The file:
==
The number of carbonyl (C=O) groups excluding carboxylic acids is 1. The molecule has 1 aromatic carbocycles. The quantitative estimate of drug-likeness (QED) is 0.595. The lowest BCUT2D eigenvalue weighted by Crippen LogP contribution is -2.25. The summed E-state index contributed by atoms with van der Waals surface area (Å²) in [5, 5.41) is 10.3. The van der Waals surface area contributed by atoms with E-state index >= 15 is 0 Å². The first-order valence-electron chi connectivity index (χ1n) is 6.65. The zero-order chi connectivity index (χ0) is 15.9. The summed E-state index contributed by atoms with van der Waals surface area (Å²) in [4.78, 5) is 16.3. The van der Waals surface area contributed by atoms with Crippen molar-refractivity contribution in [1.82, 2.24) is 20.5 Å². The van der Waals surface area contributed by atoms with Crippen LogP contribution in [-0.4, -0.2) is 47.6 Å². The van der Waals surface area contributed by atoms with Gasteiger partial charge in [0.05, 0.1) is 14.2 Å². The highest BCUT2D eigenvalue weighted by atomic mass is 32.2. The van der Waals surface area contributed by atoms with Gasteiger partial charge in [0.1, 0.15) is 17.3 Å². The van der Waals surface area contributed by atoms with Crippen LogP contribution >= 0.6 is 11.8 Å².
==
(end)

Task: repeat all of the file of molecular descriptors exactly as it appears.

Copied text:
The number of carbonyl (C=O) groups excluding carboxylic acids is 1. The molecule has 1 aromatic carbocycles. The quantitative estimate of drug-likeness (QED) is 0.595. The lowest BCUT2D eigenvalue weighted by Crippen LogP contribution is -2.25. The summed E-state index contributed by atoms with van der Waals surface area (Å²) in [5, 5.41) is 10.3. The van der Waals surface area contributed by atoms with E-state index >= 15 is 0 Å². The first-order valence-electron chi connectivity index (χ1n) is 6.65. The zero-order chi connectivity index (χ0) is 15.9. The summed E-state index contributed by atoms with van der Waals surface area (Å²) in [4.78, 5) is 16.3. The van der Waals surface area contributed by atoms with Crippen molar-refractivity contribution in [1.82, 2.24) is 20.5 Å². The van der Waals surface area contributed by atoms with Crippen LogP contribution in [-0.4, -0.2) is 47.6 Å². The van der Waals surface area contributed by atoms with Gasteiger partial charge in [0.05, 0.1) is 14.2 Å². The highest BCUT2D eigenvalue weighted by atomic mass is 32.2. The van der Waals surface area contributed by atoms with Gasteiger partial charge in [0.1, 0.15) is 17.3 Å². The van der Waals surface area contributed by atoms with Crippen LogP contribution >= 0.6 is 11.8 Å².